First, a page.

From Romeo and Juliet to The Notebook, one of the most harrowing scenes in romance literature and films is the brokenhearted lament—but is there any truth to such experiences of heartbreak in real life? According to science, yes—evidence reveals that you can, indeed, have a broken heart.
Origins of Broken Heart Syndrome
Broken heart syndrome (BHS) or Takotsubo/stress-induced cardiomyopathy, was first described in 1990 in Japan by Doctors Hikaru Sato, H.Tateishi, and T.Uchida; recently it garnerned attention for being globally recognized as a real medical condition.
According to Nieca Goldberg, MD, Medical Director of the Joan H. Tisch Center for Women’s Health at New York University Langone’s Medical Center and Spokesperson for the American Heart Association, symptoms are similar to an acute heart attack and include chest pains and shortness of breath. She adds, “Although these symptoms mimic that of a heart attack, in coronary angiograms, what doctors have discovered is that these individuals’ heart muscles have reduced function but their arteries are not obstructed—in heart attacks, they are blocked.”
And this condition can be found or manifested in situations of bereavement, not just heartbreak. “Hypothetically speaking, you could increase your chances of getting stress-induced cardiomyopathy in cases of losing a loved one, a change in job, moving, getting fired or breaking up with someone.”
Are There Long-term Side Effects of Broken Heart Syndrome?
No weary hearts here: Goldberg assures us that “Over a few months, the person’s heart function return to normal.”
The Difference Between Atrial Fibrillation (AF) and Broken Heart Syndrome
Atrial fibrillation (AF) is an irregular heartbeat but it is not a form of BHS. Goldberg explains that it is a common arrhythmia (irregular beating of the heart—AF is a type of arrhythmia) for people older than 60, or people with high blood pressure. Obesity and previous heart attacks or heart failure can also increase the risk of developing AF.
References of a Broken Heart in Pop Culture
It appears that having a broken heart is depicted as a rite of passage in experiencing love, affection and even lust. But the term and our understanding of it is misinformed. In fact, Goldberg clarifies: “A broken heart is not healthy. Furthermore, it is associated with people who have anxiety, depression, overeat, drink or smoke. These people are more susceptible to having broken heart syndrome.”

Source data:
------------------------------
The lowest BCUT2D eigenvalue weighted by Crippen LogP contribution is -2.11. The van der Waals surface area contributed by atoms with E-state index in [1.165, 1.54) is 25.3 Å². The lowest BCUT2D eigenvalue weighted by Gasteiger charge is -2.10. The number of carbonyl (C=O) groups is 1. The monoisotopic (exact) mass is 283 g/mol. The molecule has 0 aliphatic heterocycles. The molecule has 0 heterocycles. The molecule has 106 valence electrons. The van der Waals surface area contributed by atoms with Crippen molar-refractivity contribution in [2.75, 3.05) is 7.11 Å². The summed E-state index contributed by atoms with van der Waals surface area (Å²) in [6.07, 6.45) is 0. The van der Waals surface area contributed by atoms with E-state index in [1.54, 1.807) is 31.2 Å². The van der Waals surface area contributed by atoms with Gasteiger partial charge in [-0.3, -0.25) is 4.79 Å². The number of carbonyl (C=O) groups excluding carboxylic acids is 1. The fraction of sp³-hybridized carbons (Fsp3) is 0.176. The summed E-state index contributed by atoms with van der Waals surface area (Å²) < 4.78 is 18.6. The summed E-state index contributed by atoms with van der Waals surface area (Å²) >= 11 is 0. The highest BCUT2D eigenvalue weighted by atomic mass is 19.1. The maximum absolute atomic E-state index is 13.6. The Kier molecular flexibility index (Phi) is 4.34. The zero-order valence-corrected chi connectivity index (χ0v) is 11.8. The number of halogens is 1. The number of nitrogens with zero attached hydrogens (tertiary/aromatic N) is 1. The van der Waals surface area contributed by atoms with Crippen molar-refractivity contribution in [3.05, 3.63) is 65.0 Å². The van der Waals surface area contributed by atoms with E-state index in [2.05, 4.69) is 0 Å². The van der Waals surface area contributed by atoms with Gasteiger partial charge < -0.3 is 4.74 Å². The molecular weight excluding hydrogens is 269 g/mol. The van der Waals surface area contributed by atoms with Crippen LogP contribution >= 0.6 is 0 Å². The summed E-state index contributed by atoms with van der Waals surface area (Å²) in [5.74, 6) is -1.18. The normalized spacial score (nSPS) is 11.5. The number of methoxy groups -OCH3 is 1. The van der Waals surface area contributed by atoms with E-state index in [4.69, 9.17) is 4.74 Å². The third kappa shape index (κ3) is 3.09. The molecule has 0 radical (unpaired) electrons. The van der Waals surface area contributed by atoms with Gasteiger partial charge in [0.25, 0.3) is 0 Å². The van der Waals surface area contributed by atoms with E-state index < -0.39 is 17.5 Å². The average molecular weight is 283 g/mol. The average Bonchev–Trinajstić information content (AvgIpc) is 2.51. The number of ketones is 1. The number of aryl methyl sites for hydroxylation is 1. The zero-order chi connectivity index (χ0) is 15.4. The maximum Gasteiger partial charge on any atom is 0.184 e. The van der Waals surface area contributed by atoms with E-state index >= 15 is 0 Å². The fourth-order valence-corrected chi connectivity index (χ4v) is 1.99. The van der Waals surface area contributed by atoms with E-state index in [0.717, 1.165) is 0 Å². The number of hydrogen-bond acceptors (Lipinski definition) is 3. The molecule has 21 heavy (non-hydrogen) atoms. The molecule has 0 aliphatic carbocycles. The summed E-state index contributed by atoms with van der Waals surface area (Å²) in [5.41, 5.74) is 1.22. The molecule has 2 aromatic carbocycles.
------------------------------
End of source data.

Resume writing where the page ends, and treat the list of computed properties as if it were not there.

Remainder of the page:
Gender in Relation to Broken Heart Syndrome
Goldberg says that research findings have shown that 90 percent of the people BHS occurs in are women. However, she cautions that we not leap to the conclusion that it is because women are more “emotional” creatures; Goldberg stresses that is a fallacy.
She explains: “Depression is twice as more common in women than men; in fact, stress and anxiety disorders are more common in females. However, I would avoid describing women as being more emotional.” Scientists are currently trying to understand this phenomenon. And although it remains unclear as to why BHS is found more in females, “emotional” is a term to be avoided because despite correlational findings, it does not prove causation. Moreover, there are too many negative connotations associated with the term.
How to Recover from a Broken Heart
“The first step is to make a diagnosis. If there is sustained chest pain or difficulty breathing, immediately head to your hospital’s emergency room.” Goldberg advises that doctors will be able to evaluate if the patient is experiencing a traditional heart attack or if it is Takotsubo syndrome with a coronary angiogram. After proper diagnosis, medical professionals will typically prescribe treatment in the form of beta-blocker therapy and ace inhibitors, medicines that protect heart muscle functioning.
The Big Question: Can You Actually Die of a Broken Heart?
Goldberg says that it is not out of the question. “...In films such as The Notebook? Yes, it could happen—dying from broken heart. Although it is plausible, it is not as dramatic in real life.” Again, it is dependent on the person’s physiology and how his or her body responds to forms of bereavement.
Photo by Edward Leung, CC-BY
Tiffany Leigh is a Toronto-based food, travel, and science writer.